Issues faced by rural women

  • Burden of unpaid work: First, the burden of unpaid care work under the second wave increased significantly for rural women. Women in rural India spend five hours per day on unpaid care work, as opposed to an hour spent by men.
  • Dearth of healthcare facility: The paucity of health infrastructure combined with the intensity of the second wave implied that women had to withdraw from paid work to take care of ailing family members.
  • Lack of safe transport: Rural women find their mobility more constrained than ever before, making access to markets and workplaces difficult. Even before the pandemic, venturing outside villages, especially after dark, was an odious task for women.
  • Disempowered: Women farmers saw their agricultural produce go to waste as they were unable to sell at mandis and nearby markets. Fisherwomen in the coastal areas were also unable to carry on fishing and undertake subsequent sales of their catch.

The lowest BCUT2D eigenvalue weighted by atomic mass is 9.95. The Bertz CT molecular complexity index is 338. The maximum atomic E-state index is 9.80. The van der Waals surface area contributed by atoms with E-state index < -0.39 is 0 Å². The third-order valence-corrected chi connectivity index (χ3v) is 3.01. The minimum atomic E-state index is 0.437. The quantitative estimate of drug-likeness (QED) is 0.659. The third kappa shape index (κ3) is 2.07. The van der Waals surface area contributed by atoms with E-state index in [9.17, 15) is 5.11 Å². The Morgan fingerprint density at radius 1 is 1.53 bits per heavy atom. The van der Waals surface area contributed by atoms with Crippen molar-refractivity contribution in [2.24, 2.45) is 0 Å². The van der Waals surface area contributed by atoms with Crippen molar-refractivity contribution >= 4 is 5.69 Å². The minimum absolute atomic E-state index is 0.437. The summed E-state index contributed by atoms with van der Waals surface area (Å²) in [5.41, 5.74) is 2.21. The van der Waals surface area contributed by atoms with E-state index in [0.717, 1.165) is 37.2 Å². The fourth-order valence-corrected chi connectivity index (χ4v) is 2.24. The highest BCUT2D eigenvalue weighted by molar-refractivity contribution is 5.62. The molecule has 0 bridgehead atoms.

• Less jobs: The availability of MGNREGA jobs, which served as a lifeline for rural women, declined following the first wave of Covid-19.
    • In 2020-21, rural women formed 51 per cent of all persons employed under the Mahatma Gandhi National Rural Employment Guarantee scheme, with the budget for the scheme receiving an allocation of Rs 1.1 lakh crore thanks to increased funding under the Atmanirbhar Bharat Abhiyaan.
  • The industries with women-intensive employment, which were already on a slower recovery path, saw demand collapse under the second wave
  • Replaced by returning migrants: Rural women are being displaced by returning male migrant workers in agriculture. Nearly 30 million came back to their villages during lockdown last year and have stayed back.